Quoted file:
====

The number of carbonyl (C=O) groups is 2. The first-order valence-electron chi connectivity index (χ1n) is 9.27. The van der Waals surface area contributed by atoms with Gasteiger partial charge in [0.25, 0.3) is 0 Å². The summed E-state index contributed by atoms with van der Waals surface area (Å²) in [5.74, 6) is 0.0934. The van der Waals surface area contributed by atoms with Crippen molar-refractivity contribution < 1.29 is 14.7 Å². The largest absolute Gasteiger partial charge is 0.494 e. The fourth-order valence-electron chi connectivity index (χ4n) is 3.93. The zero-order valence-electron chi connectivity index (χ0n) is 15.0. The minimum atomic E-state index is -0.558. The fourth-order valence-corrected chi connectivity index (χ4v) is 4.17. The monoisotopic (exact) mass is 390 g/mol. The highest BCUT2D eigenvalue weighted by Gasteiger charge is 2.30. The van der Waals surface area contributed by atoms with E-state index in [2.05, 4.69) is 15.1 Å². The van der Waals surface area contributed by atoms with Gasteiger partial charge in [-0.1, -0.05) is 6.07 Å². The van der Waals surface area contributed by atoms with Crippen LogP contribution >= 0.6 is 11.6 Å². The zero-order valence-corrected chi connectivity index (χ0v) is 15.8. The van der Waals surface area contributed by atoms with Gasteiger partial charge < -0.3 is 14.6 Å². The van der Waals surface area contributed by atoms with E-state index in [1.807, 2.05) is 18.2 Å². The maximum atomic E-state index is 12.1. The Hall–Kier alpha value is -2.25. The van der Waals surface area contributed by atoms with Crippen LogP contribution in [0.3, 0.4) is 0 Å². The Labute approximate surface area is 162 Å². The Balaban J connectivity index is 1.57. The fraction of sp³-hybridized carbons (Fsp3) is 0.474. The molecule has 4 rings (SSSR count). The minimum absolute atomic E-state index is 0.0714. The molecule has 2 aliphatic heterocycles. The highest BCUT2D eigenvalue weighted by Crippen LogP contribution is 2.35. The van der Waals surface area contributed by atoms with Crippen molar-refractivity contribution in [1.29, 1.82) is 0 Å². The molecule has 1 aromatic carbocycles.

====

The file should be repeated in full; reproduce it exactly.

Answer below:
The number of carbonyl (C=O) groups is 2. The first-order valence-electron chi connectivity index (χ1n) is 9.27. The van der Waals surface area contributed by atoms with Gasteiger partial charge in [0.25, 0.3) is 0 Å². The summed E-state index contributed by atoms with van der Waals surface area (Å²) in [5.74, 6) is 0.0934. The van der Waals surface area contributed by atoms with Crippen molar-refractivity contribution < 1.29 is 14.7 Å². The largest absolute Gasteiger partial charge is 0.494 e. The fourth-order valence-electron chi connectivity index (χ4n) is 3.93. The zero-order valence-electron chi connectivity index (χ0n) is 15.0. The minimum atomic E-state index is -0.558. The fourth-order valence-corrected chi connectivity index (χ4v) is 4.17. The monoisotopic (exact) mass is 390 g/mol. The highest BCUT2D eigenvalue weighted by Gasteiger charge is 2.30. The van der Waals surface area contributed by atoms with E-state index in [2.05, 4.69) is 15.1 Å². The van der Waals surface area contributed by atoms with Gasteiger partial charge in [-0.1, -0.05) is 6.07 Å². The van der Waals surface area contributed by atoms with Crippen LogP contribution >= 0.6 is 11.6 Å². The zero-order valence-corrected chi connectivity index (χ0v) is 15.8. The van der Waals surface area contributed by atoms with Gasteiger partial charge < -0.3 is 14.6 Å². The van der Waals surface area contributed by atoms with E-state index in [1.807, 2.05) is 18.2 Å². The maximum atomic E-state index is 12.1. The Hall–Kier alpha value is -2.25. The van der Waals surface area contributed by atoms with Crippen LogP contribution in [0.3, 0.4) is 0 Å². The Labute approximate surface area is 162 Å². The Balaban J connectivity index is 1.57. The fraction of sp³-hybridized carbons (Fsp3) is 0.474. The molecule has 4 rings (SSSR count). The minimum absolute atomic E-state index is 0.0714. The molecule has 2 aliphatic heterocycles. The highest BCUT2D eigenvalue weighted by Crippen LogP contribution is 2.35. The van der Waals surface area contributed by atoms with Crippen molar-refractivity contribution in [1.29, 1.82) is 0 Å². The molecule has 1 aromatic carbocycles.